“Take solar power: Our Administration has fostered a 10-fold increase in solar capacity over just the past six years. We’re also working with the New York Power Authority and Con Edison on development of off-shore wind powe. And with another utility, National Grid, to transform waste gas from the largest wastewater treatment plant in the city into marketable and renewable natural gas:
“One of the first projects of its kind in the nation. We’re moving ahead on all those fronts, and others, right now. But the fact is, there is only so much the city can do alone. We need the right incentives, locally and nationally, to make renewable energy a meaningful part of the city’s and the nation’s energy mix.
“So on renewables, this new Center on Global Energy Policy has a very difficult but hugely promising task ahead. The third and final issue I want to address this morning is climate change and resilience:
“Specifically, confronting the risks climate change poses to the security of our energy supply, and energy infrastructure. Hurricane Sandy offered dramatic evidence why this is so vital. At the worst point, some 630,000 electricity customers in our area – more than 1.5 million
people – were without power after the storm. The entire region also experienced a severe gasoline shortage.
“Jason, as you saw firsthand when Sandy stranded you here in our city, the storm seriously damaged or shut down our entire energy supply chain: From the pipelines like the Buckeye pipeline that bring fuel here, to hundreds of service stations that wouldn’t have had gas to pump even if they’d had the electricity they needed to pump it. And the process of restoring electrical power and a normal flow of gasoline and diesel fuel was painfully slow.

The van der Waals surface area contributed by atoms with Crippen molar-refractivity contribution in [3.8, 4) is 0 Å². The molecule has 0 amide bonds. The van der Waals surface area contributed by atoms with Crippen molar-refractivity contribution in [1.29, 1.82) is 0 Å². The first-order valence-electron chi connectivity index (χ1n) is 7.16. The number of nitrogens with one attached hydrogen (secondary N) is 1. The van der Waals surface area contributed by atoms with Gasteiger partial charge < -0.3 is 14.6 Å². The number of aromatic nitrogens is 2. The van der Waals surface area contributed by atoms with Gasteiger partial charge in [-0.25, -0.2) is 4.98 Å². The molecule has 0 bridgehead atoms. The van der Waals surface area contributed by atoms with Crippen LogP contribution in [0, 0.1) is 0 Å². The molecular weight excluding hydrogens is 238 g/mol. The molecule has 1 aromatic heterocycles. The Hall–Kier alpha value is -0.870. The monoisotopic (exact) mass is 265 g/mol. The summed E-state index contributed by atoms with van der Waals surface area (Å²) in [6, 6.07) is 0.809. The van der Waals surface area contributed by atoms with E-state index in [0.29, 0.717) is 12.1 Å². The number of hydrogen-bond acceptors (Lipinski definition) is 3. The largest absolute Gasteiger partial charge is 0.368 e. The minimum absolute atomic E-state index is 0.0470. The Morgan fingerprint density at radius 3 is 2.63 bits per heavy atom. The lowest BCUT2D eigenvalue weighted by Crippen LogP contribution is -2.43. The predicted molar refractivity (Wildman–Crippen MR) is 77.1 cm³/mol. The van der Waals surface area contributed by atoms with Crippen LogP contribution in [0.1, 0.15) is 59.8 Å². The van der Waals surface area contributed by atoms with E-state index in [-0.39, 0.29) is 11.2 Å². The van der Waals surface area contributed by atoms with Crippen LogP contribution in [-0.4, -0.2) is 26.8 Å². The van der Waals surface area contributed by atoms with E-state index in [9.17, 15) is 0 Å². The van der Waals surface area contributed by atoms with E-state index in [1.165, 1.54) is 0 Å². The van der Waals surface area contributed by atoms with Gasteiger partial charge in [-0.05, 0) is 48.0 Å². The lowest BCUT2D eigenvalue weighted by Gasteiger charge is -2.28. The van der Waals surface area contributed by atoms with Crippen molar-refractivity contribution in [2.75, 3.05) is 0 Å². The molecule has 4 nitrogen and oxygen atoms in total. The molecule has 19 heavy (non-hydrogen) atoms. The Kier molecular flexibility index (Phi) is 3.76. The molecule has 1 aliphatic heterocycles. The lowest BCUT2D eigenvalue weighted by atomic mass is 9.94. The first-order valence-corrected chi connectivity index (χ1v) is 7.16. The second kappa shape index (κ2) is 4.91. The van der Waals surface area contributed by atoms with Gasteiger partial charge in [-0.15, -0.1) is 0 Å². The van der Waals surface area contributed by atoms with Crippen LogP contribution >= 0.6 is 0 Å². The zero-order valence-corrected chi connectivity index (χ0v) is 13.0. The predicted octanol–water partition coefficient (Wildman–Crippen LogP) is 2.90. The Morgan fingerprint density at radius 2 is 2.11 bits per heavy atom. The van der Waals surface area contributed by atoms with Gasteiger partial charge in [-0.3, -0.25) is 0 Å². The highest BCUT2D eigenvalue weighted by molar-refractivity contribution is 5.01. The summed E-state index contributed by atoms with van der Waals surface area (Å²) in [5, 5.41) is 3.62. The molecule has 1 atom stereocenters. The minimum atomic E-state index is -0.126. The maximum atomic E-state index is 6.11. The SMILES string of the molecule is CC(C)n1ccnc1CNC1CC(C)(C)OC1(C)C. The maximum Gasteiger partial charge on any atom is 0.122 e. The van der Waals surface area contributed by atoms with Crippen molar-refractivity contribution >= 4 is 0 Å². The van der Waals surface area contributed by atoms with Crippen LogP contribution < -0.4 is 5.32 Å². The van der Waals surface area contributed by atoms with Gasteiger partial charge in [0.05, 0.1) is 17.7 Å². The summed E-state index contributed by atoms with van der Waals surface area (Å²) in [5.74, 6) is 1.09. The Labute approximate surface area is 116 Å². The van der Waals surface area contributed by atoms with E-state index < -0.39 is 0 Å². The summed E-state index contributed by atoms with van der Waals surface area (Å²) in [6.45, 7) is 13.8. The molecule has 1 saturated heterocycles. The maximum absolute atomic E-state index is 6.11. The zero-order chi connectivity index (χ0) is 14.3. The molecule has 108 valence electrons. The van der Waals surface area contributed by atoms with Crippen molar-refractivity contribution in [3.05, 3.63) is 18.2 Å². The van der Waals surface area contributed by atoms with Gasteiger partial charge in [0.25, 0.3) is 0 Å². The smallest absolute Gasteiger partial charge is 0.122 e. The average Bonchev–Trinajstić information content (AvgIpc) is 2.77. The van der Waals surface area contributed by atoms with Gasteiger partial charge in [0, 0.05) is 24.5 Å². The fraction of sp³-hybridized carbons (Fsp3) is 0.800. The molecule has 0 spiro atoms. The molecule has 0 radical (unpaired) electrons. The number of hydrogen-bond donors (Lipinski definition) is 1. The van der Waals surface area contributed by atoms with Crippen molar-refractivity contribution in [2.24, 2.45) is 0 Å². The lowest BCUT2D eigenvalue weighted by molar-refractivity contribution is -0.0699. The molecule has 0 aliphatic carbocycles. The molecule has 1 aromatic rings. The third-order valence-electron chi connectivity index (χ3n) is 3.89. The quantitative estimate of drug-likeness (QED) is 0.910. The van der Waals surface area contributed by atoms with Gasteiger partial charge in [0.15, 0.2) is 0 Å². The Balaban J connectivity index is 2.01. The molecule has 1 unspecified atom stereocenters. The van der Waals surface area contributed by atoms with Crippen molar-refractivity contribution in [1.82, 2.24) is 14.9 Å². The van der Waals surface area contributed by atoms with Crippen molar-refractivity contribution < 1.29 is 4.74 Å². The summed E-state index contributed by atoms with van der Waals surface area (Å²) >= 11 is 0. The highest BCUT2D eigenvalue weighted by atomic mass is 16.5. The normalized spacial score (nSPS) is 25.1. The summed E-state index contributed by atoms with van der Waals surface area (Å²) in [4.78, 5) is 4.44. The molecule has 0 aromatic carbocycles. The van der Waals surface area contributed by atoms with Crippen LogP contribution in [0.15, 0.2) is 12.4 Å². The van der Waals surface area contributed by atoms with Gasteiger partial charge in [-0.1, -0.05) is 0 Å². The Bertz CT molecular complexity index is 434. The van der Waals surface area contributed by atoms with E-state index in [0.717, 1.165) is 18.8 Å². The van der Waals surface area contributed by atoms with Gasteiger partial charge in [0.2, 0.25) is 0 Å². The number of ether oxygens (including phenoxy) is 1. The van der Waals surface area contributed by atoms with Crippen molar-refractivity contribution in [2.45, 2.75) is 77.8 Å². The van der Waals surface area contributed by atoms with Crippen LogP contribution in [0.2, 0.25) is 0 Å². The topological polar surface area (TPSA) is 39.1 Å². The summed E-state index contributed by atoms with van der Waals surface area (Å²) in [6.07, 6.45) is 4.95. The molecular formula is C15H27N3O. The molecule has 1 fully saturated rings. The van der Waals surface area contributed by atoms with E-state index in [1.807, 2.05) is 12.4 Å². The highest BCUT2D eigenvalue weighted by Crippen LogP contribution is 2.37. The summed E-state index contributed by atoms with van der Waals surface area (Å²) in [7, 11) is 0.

“Jason, I want to thank you and two of the speakers here today, U.S. Deputy Energy Department Secretary Daniel Poneman and also Dan Yergin, who really needs no introduction in this crowd for working closely with our Administration’s team to restore the fuel supply chain feeding New York City after Sandy. But Sandy made clear that our critical energy networks are more vulnerable than we can afford them to be.
“In a few weeks’ time, I’ll present a full report on our plans to make our city, including our energy infrastructure, more resilient to major coastal storms and extreme weather events in the future. Those plans include working with our principal utility, Con Edison, to increase the system’s reliability and reduce storm-related impacts.
“Nationally, as well as locally, we need to move to 21st century regulation of utilities, and incentivize development of distributed energy, micro-grids, energy storage, and other technologies. None of these are new ideas. But thanks to Sandy, they all have a new urgency.
“So there couldn’t be a better time for the creation of this new Global Center, and I hope you will take up the challenges that rising sea levels and intensifying ocean storms pose here and in cities worldwide.
“That’s going to take the kind of ingenuity and enterprise that, as New York Times columnist Tom Friedman has recently written, will make energy and resource efficiency “the next great global industry.”
“To spur and complement that industry, we’ll also need effective and pragmatic energy policies in natural gas use... in encouraging renewable power... and in achieving energy resilience. This will require independent, rigorous, and data-driven analysis and advocacy.
“And that’s precisely what we can expect from this new Center on Global Energy Policy.
“So I’m delighted to help you launch this effort today. And I look forward to your work in the years to come. I wish you every success.
“And God bless.”
Contact: Marc La Vorgna/Lauren Passalacqua (212) 788-2958